Sunday, Sunday, SUNDAY!
Come Sunday, my boys, my husband, and no doubt an assortment of football fans, will be cozying up to the television at our place, yelling at that poor TV that never hurt anybody.
I love watching football, especially high-pressure games and match ups. Let me rephrase: I love chili and nachos, and since I always make chili and nachos on big games, the law of transference says that I love Sunday football. (I have no idea if that’s right, but I’m going with it.)
Whenever I can make a meal interactive and customizable, I will do it. In this case the whole meal invites involvement from the eaters. We start with a beef jerky tasting: half dozen or more beef jerkys laid out on a tray, labeled so that everyone can see what kind they are eating and pick their favorites. Mix in some turkey jerky or pork jerky varieties, too.
Then we move on to the Top-Your-Own Nachos Bar. Transfer the nachos from the hot baking sheet to a serving platter, so that no one burns himself on the pan. You can use anything from a humble serving board to this mirrored serving platter. Go classic or get loopy with the topping ideas: Bacon! Sliced chorizo! Artichoke Hearts! Pesto! Roasted peppers! Shredded chicken! Hot sauce! Make the nachos in batches so you can keep a fresh platter coming out, but have all of your toppings prepped ahead of time.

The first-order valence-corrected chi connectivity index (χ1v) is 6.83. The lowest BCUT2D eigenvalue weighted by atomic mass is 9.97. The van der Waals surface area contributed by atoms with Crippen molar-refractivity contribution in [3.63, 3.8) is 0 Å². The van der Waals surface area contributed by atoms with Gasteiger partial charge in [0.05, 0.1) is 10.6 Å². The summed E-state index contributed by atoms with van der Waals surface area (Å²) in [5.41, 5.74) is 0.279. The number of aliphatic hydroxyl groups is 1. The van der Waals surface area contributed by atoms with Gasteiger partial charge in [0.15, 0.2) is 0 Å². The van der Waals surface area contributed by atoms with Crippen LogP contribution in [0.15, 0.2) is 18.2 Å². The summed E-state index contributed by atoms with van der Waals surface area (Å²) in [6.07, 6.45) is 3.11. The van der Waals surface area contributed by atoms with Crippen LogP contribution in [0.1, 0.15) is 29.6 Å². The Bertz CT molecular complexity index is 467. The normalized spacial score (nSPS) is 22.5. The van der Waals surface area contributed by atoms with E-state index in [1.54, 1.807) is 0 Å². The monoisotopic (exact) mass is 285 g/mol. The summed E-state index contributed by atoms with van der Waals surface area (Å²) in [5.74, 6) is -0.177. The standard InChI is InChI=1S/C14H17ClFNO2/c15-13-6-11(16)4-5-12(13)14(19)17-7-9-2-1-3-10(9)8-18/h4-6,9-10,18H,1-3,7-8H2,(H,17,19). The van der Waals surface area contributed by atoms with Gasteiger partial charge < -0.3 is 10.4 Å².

And finally, the chili. This year I am making Texas-style chili, which is basically a Texas-style ode to beef (save those beans for another time). Chili is best made one, two or three days ahead of time, and reheated, so that’s good news for the cook. (How attractive is this Dutch oven? Right from the stove to the serving table.) Rice can be made ahead and reheated as well; and you may want to serve a few scoops of the chili alongside the nachos as a topping option—few people I know mind seeing chili twice in one meal. Once again, the toppings are where the fun is, even if you stick to the traditional and offer sour cream, avocados, scallions, shredded cheese, and tomatoes. Lay out the bowls (I have fallen hard for these rustic ivory soup crocks with handles), utensils, napkins, and the chili, right in the pot, and let everyone help themselves. Serve up a salad to go with the chili. Boom.
This is not a dainty meal, but football is not a dainty game. I will absolutely be making some poached salmon or endive salad or something else Miss Patmore would approve of next Sunday, when we return to our regular Downton Abbey watching, but this Sunday, bring on the meat, shredded cheese, and sour cream.